By Kieron Gillen on June 19th, 2009 at 7:04 pm.
This probably breaks the Trade Description Act on two points. Our final entry is neither a game nor magnetic.
At which point, you’re probably wondering what I mean. Well, I mean that the cards aren’t magnetic, which is a shame, as magnetic cards would be awesome. At which you will roll your eyes and say you meant the first half, you posturing ninny. At which point I punch your arm, and point out that cards are actually a device for playing a number of games.
In other words, cards are actually a format.
The nature of the format is what intrigues me. Cards have elements akin to both PC and console games. They’re thoroughly reprogrammable to whatever sort of game you want to play with them. These games are freely distributable. As long as you know how to play any given game of cards, you can play it. However, there’s also a really good actual DRM. The cards are hard to copy. Or rather, if you copy them, you have to copy them all. The fact that cards are indistinguishable from one another is a necessary part of most of the games you can play with them, which means it has to be an absolutely perfect copy. And you can’t mix copied cards with ones you’ve bought. Generally speaking, it’s easier to just buy a set of cards than try and copy ‘em. However, it’s also an open format. Anyone can manufacture and sell ‘em. It’s the 3D0 of boardgames, if we’re following the analogy to its awkward close. It’s a mature way of doing things. It’s kind of a way I’d like gaming to go in, if I’m being perfectly frank – a good mix between standardization and freedom.
Another way that cards are like consoles is in how the format tends to overrule the actual game you’re playing. Most people say that they’re off to play cards rather than the game they’re playing, in the same way that people talk that they’re off to “Play Playstation” or whatever.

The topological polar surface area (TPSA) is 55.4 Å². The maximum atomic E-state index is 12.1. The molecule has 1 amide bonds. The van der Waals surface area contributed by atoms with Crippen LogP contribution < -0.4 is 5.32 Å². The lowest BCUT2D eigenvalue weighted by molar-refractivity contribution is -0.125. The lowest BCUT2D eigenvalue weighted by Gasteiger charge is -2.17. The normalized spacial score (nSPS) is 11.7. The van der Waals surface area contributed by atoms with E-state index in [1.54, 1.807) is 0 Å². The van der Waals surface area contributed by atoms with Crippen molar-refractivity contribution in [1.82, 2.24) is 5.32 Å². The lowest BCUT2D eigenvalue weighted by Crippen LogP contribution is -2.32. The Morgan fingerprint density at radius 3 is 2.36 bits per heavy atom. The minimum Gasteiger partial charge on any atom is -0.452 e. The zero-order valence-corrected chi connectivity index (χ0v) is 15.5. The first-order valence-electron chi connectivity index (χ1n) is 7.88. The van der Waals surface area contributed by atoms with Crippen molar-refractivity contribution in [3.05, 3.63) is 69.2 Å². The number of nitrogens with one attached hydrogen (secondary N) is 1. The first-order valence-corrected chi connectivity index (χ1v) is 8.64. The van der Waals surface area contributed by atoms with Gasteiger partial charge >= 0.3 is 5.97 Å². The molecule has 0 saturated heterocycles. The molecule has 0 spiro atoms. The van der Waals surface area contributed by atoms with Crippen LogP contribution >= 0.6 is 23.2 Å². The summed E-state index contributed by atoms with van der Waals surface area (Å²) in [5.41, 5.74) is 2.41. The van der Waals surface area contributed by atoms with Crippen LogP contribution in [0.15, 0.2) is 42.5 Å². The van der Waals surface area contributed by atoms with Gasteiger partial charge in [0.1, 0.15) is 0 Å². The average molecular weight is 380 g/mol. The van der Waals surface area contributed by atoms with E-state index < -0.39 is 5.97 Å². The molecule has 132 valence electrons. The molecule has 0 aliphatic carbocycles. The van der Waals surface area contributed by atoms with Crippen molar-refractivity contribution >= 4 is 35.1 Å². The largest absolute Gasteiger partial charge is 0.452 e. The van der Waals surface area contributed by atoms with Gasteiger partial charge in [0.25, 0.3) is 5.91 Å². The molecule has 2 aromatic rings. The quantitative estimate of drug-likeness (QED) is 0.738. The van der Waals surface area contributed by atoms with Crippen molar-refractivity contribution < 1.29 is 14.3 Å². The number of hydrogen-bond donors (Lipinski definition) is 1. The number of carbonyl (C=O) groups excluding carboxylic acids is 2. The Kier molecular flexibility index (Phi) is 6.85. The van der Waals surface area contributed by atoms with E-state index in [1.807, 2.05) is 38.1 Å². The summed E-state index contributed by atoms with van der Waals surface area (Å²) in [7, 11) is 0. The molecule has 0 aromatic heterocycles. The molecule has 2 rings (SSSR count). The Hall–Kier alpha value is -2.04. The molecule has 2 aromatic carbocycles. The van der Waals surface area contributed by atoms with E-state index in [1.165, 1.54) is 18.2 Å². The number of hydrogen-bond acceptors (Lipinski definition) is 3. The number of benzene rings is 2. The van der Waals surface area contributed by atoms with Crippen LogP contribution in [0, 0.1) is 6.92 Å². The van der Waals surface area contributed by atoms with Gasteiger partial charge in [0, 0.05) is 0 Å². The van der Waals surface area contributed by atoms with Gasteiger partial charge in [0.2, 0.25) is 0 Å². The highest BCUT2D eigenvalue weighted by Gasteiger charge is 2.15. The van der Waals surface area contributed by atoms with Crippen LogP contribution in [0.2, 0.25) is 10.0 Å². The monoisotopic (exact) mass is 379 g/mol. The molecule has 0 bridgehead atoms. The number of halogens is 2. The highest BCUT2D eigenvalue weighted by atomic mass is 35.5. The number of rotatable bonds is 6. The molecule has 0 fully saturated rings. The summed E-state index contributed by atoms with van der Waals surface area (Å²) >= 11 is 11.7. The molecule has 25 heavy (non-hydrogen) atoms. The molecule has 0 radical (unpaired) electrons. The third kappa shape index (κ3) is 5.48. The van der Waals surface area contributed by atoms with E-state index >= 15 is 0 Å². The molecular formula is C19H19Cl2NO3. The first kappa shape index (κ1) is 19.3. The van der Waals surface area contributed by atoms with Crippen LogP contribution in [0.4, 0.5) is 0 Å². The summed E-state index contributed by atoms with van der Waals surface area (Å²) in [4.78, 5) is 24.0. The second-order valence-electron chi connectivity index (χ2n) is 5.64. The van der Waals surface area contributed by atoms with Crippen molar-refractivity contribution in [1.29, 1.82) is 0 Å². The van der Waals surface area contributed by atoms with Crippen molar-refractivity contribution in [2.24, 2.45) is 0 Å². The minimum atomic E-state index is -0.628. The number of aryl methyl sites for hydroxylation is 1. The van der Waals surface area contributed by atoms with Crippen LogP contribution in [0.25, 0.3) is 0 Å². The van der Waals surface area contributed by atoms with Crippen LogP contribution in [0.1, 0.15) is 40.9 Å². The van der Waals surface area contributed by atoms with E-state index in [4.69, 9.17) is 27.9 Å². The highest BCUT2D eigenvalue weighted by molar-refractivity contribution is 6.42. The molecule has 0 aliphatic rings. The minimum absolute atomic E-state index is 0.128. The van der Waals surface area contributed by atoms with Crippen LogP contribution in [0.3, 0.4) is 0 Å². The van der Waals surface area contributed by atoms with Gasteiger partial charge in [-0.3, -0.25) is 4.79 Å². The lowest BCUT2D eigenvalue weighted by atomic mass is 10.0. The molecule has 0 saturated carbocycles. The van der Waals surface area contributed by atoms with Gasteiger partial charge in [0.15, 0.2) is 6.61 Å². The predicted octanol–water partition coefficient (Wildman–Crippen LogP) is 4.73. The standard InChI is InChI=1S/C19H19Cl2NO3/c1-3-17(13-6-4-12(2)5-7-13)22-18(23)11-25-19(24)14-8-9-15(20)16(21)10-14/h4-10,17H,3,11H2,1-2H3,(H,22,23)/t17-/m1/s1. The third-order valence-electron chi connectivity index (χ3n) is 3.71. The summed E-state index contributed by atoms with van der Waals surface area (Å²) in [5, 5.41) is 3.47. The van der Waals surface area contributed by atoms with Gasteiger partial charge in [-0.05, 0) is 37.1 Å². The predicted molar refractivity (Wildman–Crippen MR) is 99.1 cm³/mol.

Then there’s their iconic content. I talked about Chess being used as a signifier of things outside the game – that its components are interesting in and of themselves. The standard playing deck works in a similar way. Sure, there’s other decks – and there’s other designs for Chess pieces – but the standard, most familiar ones have a power outside of the games themselves. They’re sexy objects. Seeing a girl with long sleeve tattoos up and down one arm, tattoos of a wall of cards, wasn’t because she was a big fan of Pontoon or something. It’s because she dug the iconography in and of itself.
I’m wandering on this one. I don’t really have a destination here, which I suspect may be the point: cards, as a subject, is too big. The 7-in-1 pack details three games – Snap, Happy Families and Rummy. We only play the latter, as we’re not quite dense enough for the former and are snobbish about any game called “Happily Families”. At least Rummy sounds like it’s a card game, y’know?
Also, the Lady is a little snobby about one-deck games. She’s much more interested in multi-deck games she played with her Italian relatives, which sound like they’re related to Rummy in the same way that Ludo is related to Backgammon. One is a suitable game for adults, and the other is more about introducing the idea of games to children.
Which is an intriguing one, innit? The idea of gaming literacy. As naturalised gamers, we’re able to grasp concepts with incredible speed – which would be completely alien to those who’ve never played a game before. But we all learned stuff along the way. Some developers try and deal with us from scratch, but they’re still basing their work on assumptions – like, say, you’re able to hold a mouse, or know how to turn on a console, or are used to staring at a screen.